'Diabolical' downpour wreaks havoc at Volvo Masters

Click to follow
The Independent Online

If the good forecast for today and tomorrow is as accurate as yesterday's "diabolical" one proved to be, tournament officials are still hoping to complete 72 holes in the Volvo Masters by tomorrow evening. High winds and then torrential rain led to play being abandoned for the day at Valderrama yesterday.

With the exception of Thursday, those taking a half-term holiday on the Costa del Sol have found the area particularly ill-named. However, when the European Tour arrives at Valderrama, there are usually few concerns about the amount of water the course can take.

The 1997 Ryder Cup was completed on time despite another week of deluges. Had it been any other venue, the match may never have finished but for the remarkable efforts of the Valderrama owner, Jaime Ortiz-Patino, and his greenkeeping team, not to mention his well draining course.

But yesterday's problems started with strong winds, which gusted to 50mph. On the exposed 11th green, balls were moving on the putting surface despite attempts to slow the speed of the greens by not mowing them as often as usual overnight. David Garland, the tournament director, said the conditions early in the morning were "horrid, but playable".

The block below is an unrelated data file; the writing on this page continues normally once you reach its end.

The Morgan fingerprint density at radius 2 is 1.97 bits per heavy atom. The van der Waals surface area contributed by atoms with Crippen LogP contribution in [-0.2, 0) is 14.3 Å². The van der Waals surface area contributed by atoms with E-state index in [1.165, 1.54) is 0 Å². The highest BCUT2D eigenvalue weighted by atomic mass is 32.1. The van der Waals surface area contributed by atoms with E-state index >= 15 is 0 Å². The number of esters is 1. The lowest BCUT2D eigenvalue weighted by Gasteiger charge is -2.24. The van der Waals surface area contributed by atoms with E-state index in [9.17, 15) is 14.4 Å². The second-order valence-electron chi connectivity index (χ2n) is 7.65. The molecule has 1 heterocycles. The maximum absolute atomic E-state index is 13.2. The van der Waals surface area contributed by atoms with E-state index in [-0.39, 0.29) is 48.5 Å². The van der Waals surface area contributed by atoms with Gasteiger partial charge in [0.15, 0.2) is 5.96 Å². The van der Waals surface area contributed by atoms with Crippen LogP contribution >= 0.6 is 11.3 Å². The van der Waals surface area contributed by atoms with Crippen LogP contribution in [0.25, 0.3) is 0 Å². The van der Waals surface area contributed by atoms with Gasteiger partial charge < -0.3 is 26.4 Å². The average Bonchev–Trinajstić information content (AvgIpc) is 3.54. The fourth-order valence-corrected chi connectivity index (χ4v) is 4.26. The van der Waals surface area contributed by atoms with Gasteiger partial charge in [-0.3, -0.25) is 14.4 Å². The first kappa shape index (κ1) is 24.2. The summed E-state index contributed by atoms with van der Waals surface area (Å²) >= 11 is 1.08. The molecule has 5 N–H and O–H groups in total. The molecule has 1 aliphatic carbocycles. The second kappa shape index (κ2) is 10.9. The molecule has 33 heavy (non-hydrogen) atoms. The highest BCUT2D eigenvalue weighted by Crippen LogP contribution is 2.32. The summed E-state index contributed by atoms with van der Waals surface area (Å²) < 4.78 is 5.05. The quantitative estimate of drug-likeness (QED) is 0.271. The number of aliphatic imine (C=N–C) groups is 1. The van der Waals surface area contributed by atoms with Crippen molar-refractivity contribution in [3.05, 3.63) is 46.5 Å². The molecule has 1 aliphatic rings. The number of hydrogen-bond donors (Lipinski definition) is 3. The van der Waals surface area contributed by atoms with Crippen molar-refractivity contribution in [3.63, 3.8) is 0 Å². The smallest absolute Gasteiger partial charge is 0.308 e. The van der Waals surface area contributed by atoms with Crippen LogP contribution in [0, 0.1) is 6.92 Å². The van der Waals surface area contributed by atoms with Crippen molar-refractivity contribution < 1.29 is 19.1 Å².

But Garland added: "We were in touch with the Met Office in Birmingham and Gibraltar and Malaga airports and the forecast was diabolical for the rest of the day. It was too much of a risk to start for an hour in two-balls."

Instead, the second round will start this morning with three-balls playing off two tees. The third round will start in the afternoon with the players in the same groups, with an hour to an hour and a half's play expected tomorrow morning to complete the round.

Once the winds dropped in the late morning, the rains began again with almost two inches falling in the afternoon storm. There had already been seven inches of rain on the coast between last Saturday and Thursday night. Twice the Volvo Masters has been cut to 54 holes, but both times at Montecastillo in Jerez. Rain washed out the final round in 1997 and gales meant the third day was cancelled two years ago.

Sweden's Fredrik Jacobson held the lead at the end of the first round with a 64, eight under par, on Thursday, with Anders Hansen, of Denmark, two strokes behind and Spain's Carlos Rodiles on 68. The good news for Colin Montgomerie, who scored a 71, was that he had another day to get physiotherapy on his back, which played up again over the closing holes.

There was one important moment yesterday when Ken Schofield, the executive director of the European Tour, assisted by the Spanish Ryder Cup player Miguel Angel Jimenez, made a presentation to Maria Acacia Lopez Bachiller, who has presided over press tents in Spain with motherly devotion for 30 years, in the process translating millions of words into Spanish and English for players, press and officials alike.

* Charles Howell shot a five-under-par 66 to build a one-stroke lead over Dan Forsman after the first round of the Chrysler Championship at the Copperhead course in Palm Harbor, Florida. His fellow Americans Jerry Kelly, Chad Campbell, Robert Gamez and Argentina's Jose Coceres shared third after carding 68s.